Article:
BS:  I don’t think so; I believe that it’s a way for music to reach more people than ever before. I know many people sit down with YouTube and you scroll through, scroll through, scroll through, find great stuff, get inspired by it, play, listen, go out and see that band or that musician play live because we all know you can’t download a live performance. You can see a video or see it whatever, but there’s nothing like being in a room with people of liked minds and watching real performers that do it on stage, and that will never change. The virtual reality goggles or whatever else, it will never be like that. Maybe in a Thousand years, it might be, but I think we’ve got a good 400 or 500 until it starts to encroach upon that.

So, I don’t mind it; I think it’s a great thing; more music for more people in more ways. Yeah, there’s not much money in the record business anymore, but that’s ok. I’ve never been money motivated; I didn’t become a musician to get rich. I became a musician because I love playing music and there were girls. So that was, but no, in fact, that is probably half true with most players in the world. But anyway, it doesn’t bother me at all. I’m glad that there are more ways for more people to get more music. I’m quite an ‘aficionado’ of my iTunes, and I’ve got everything on my hard drive, at any given moment I can find anything from anywhere, somewhere in my collection. I’ve got about 2T of music in my music collection, and it’s glorious to sit down on Saturday night with a glass of wine and a bunch of friends and start scrolling through things and listening and inspiring, and it’s a great thing. So no, I’m not opposed. I was an early adaptor of all things digital, from the very beginning. So especially with recordings, digital recordings and the ease of it, and no longer being a slave to the tape machine and its idiosyncrasies, anybody with a laptop now can make a record that’s as good or better than what you could do in a 10 Million dollar studio in the 70s or the 80s. So it’s evened the playing field in a lot of ways.

And similar to desktop Publishing, when that first began everyone was bemoaning the idea that ‘wow, there are going to be so many writers, writing so many books, we’ll have like thousands of great books every year. We won’t even know what to pick from’. No, the same amount of books, good books were written before desktop Publishing and after it. Sure enough with music, everybody that has got a laptop has the equivalent, again, to a Ten Million dollar studio back 30 years ago. You would think everybody would be putting out these amazing records, but no, the same amount of good music comes out, just about every year, the same number rises to the top, and it’s pretty even. So I think that the digital recording revolution levels the playing field and it gives everybody a chance. But it’s interesting to see that there’s still that same amount of talent out there, as there was before that too. So I think it’s a fair representation and you’ll see the hits and likes of any particular piece of music or whatever, how popular it gets. People are getting good at tracking down the things they like and finding it and pursuing it, and the digital revolution will spread it everywhere.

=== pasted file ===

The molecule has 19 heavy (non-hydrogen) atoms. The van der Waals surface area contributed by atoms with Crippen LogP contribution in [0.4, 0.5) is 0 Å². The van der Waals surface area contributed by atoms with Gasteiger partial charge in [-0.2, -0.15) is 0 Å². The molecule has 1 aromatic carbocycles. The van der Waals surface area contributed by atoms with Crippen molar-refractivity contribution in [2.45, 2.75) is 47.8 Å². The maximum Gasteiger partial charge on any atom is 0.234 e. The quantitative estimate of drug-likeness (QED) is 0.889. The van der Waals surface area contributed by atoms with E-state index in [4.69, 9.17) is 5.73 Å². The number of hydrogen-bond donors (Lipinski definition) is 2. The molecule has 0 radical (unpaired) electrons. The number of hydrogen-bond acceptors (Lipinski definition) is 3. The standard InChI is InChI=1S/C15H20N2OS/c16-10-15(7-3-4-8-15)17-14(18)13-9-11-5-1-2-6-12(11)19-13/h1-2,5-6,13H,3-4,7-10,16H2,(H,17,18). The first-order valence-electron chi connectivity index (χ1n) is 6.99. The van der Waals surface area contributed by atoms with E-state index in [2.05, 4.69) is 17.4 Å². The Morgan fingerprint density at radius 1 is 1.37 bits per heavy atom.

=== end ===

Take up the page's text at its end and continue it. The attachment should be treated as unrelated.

You just did a reunion with Talas?

Three days ago.  Yeah, we posted it all over the slide footage. There’s footage of me with the GoPro camera on my headstock, and it’s all over the place. But it was the Version 2 Talas. There were 2 Talas (unclear) of the three piece band, mostly in Buffalo and then the four piece band that went on and toured quite a bit more in the USA. Most people know the 4-piece Version for which we just had a reunion for the first time in 32 years, but we’ve had a few reunions with the Buffalo Version, back in Buffalo, starting in ’97 that we did a few through the years, but they don’t play anymore (the guys in Buffalo), so we got together with Version 2, did a benefit for the fire department near Rochester New York, and we had a spectacular time.